Tuesday, March 14, 2006

Sex-starved monkeys are becoming aggressive in park

Rhesus monkeys, especially sex-starved males, are making trouble and attacking people in a wildlife park in Guizhou Province. Some citizens say they should be given contraceptives.

There are far more males than females at the park in southwest China and the extra "lonely heart" males become aggressive, attacking people.

The number of injuries from monkey attacks is increasing, and the primates also have destroyed vegetation and damaged the park's bio-system.

"The park authorities should give the monkeys contraceptive medicine to keep them from reproducing too fast," said Aunti Ren, an animal lover who feeds monkeys every day at Qianling Park in the provincial capital of Guiyang.

The 426-hectare park is experiencing a baby boom of rhesus monkeys. The population has topped 500, compared with 40 in the 1980s, said Bi Jianming, a park official.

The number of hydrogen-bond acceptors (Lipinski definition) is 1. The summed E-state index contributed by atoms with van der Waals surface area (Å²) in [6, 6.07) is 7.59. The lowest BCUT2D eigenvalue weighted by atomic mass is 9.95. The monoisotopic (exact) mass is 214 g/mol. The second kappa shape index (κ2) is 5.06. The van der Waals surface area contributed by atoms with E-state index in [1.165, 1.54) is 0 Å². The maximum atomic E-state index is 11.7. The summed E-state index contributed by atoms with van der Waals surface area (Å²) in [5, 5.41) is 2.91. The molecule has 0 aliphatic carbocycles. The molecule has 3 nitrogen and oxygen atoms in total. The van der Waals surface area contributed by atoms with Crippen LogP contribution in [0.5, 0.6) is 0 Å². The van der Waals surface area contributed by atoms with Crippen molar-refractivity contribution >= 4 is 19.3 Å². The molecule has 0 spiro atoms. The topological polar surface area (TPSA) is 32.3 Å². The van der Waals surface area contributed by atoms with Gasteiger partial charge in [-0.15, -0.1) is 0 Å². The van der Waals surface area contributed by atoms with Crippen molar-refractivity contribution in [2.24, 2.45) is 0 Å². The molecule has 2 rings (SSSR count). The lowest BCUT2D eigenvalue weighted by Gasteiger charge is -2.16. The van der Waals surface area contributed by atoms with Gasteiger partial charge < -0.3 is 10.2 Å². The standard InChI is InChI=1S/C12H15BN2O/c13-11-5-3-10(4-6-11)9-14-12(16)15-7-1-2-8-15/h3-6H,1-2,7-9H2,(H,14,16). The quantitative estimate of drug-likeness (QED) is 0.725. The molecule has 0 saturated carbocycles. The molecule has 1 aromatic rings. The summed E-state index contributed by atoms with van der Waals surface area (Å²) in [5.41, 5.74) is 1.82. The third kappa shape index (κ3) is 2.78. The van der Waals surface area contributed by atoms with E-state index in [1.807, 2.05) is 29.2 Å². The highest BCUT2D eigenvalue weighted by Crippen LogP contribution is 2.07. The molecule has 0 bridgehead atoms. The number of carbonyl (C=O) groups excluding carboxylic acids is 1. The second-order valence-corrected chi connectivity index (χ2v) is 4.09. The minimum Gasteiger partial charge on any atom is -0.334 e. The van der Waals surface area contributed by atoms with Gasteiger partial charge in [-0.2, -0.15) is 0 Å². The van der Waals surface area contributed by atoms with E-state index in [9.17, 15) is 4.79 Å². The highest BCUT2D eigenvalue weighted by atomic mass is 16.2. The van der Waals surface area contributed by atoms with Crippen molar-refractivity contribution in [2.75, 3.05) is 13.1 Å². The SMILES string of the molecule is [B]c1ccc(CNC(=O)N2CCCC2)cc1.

Park authorities are soliciting advice from citizens and experts on how to manage the unruly animals.

Seventy-two tourists were assaulted by rhesus monkeys at the park in 2003, and park authorities had to pay more than 12,500 yuan (US$1,562) in medical costs. In 2004, 253 people were injured, costing the park 40,000 yuan.

In 2005, 505 people were hurt by the monkeys, resulting in 84,000 yuan in medical expanses.

Professor Luo Rong at Guizhou Normal University said the ideal park population is 150 and the ideal sex ratio is two and a half females to one male.

But there are not enough female monkeys at the park to match the males and these extra, unloved males become aggressive. They attack humans and fight among themselves, said Luo.

They live on wild fruit on Qianling Mountain for only five months of the year and for the remaining seven months, they rely on zookeepers and tourists to feed them.

Each year, several million tourists flock to Qianling Park to watch the rhesus monkeys.

"It's probably the only place in China where you can stay so close to wild monkeys at an urban park," said Liang Yi, a Beijinger who visits the monkeys on every trip to Guizhou.


Story here.

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